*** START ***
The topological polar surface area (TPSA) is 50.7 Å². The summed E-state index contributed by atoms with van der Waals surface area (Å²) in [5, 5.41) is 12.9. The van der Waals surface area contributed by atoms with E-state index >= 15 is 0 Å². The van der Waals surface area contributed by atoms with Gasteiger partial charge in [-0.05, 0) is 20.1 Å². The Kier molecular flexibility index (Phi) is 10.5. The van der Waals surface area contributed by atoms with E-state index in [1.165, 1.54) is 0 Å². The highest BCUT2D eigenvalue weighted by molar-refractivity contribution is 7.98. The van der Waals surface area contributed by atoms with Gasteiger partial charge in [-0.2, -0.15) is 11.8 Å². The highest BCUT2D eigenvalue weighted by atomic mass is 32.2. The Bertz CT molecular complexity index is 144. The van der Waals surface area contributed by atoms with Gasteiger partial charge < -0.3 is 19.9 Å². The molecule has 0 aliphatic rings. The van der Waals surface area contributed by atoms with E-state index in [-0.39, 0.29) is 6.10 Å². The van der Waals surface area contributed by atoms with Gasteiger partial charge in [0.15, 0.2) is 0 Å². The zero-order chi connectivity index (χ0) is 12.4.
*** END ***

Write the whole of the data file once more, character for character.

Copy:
The topological polar surface area (TPSA) is 50.7 Å². The summed E-state index contributed by atoms with van der Waals surface area (Å²) in [5, 5.41) is 12.9. The van der Waals surface area contributed by atoms with E-state index >= 15 is 0 Å². The van der Waals surface area contributed by atoms with Gasteiger partial charge in [-0.05, 0) is 20.1 Å². The Kier molecular flexibility index (Phi) is 10.5. The van der Waals surface area contributed by atoms with E-state index in [1.165, 1.54) is 0 Å². The highest BCUT2D eigenvalue weighted by molar-refractivity contribution is 7.98. The van der Waals surface area contributed by atoms with Gasteiger partial charge in [-0.2, -0.15) is 11.8 Å². The highest BCUT2D eigenvalue weighted by atomic mass is 32.2. The Bertz CT molecular complexity index is 144. The van der Waals surface area contributed by atoms with Gasteiger partial charge < -0.3 is 19.9 Å². The molecule has 0 aliphatic rings. The van der Waals surface area contributed by atoms with E-state index in [-0.39, 0.29) is 6.10 Å². The van der Waals surface area contributed by atoms with Gasteiger partial charge in [0.15, 0.2) is 0 Å². The zero-order chi connectivity index (χ0) is 12.4.